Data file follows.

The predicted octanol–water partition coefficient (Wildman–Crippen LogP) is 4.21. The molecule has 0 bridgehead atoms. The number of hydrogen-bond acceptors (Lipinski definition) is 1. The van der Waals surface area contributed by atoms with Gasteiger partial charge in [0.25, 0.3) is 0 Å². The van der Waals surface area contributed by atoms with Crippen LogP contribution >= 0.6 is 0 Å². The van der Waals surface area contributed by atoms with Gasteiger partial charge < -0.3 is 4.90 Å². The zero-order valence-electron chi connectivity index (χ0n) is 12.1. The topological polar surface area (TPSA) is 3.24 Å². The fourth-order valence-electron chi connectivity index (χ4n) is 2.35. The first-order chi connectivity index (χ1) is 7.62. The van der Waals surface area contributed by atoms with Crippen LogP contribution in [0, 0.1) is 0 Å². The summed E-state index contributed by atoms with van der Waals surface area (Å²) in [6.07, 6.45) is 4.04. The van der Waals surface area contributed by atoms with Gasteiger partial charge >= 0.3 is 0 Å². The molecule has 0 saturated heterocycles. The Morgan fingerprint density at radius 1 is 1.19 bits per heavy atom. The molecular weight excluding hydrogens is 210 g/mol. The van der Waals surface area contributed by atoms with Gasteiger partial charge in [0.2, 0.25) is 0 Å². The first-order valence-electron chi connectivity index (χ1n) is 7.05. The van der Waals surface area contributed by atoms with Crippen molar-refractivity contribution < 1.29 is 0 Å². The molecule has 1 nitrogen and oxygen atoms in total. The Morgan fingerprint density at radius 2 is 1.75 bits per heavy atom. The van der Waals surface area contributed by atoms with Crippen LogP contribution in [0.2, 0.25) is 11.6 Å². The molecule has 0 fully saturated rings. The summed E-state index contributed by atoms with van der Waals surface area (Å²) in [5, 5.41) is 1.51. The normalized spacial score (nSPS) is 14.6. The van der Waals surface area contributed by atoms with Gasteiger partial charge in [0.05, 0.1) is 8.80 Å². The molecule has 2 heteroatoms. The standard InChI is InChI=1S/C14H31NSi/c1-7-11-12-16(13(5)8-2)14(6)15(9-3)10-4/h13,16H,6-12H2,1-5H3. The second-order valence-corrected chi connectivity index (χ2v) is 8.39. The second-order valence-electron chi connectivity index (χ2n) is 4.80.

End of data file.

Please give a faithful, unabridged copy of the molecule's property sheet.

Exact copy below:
The predicted octanol–water partition coefficient (Wildman–Crippen LogP) is 4.21. The molecule has 0 bridgehead atoms. The number of hydrogen-bond acceptors (Lipinski definition) is 1. The van der Waals surface area contributed by atoms with Gasteiger partial charge in [0.25, 0.3) is 0 Å². The van der Waals surface area contributed by atoms with Crippen LogP contribution >= 0.6 is 0 Å². The van der Waals surface area contributed by atoms with Gasteiger partial charge < -0.3 is 4.90 Å². The zero-order valence-electron chi connectivity index (χ0n) is 12.1. The topological polar surface area (TPSA) is 3.24 Å². The fourth-order valence-electron chi connectivity index (χ4n) is 2.35. The first-order chi connectivity index (χ1) is 7.62. The van der Waals surface area contributed by atoms with Crippen LogP contribution in [0, 0.1) is 0 Å². The summed E-state index contributed by atoms with van der Waals surface area (Å²) in [6.07, 6.45) is 4.04. The van der Waals surface area contributed by atoms with Gasteiger partial charge >= 0.3 is 0 Å². The molecule has 0 saturated heterocycles. The Morgan fingerprint density at radius 1 is 1.19 bits per heavy atom. The molecular weight excluding hydrogens is 210 g/mol. The van der Waals surface area contributed by atoms with Gasteiger partial charge in [0.2, 0.25) is 0 Å². The first-order valence-electron chi connectivity index (χ1n) is 7.05. The van der Waals surface area contributed by atoms with Crippen molar-refractivity contribution < 1.29 is 0 Å². The molecule has 1 nitrogen and oxygen atoms in total. The Morgan fingerprint density at radius 2 is 1.75 bits per heavy atom. The van der Waals surface area contributed by atoms with Crippen LogP contribution in [0.2, 0.25) is 11.6 Å². The molecule has 0 fully saturated rings. The summed E-state index contributed by atoms with van der Waals surface area (Å²) in [5, 5.41) is 1.51. The normalized spacial score (nSPS) is 14.6. The van der Waals surface area contributed by atoms with Gasteiger partial charge in [0.05, 0.1) is 8.80 Å². The molecule has 2 heteroatoms. The standard InChI is InChI=1S/C14H31NSi/c1-7-11-12-16(13(5)8-2)14(6)15(9-3)10-4/h13,16H,6-12H2,1-5H3. The second-order valence-corrected chi connectivity index (χ2v) is 8.39. The second-order valence-electron chi connectivity index (χ2n) is 4.80.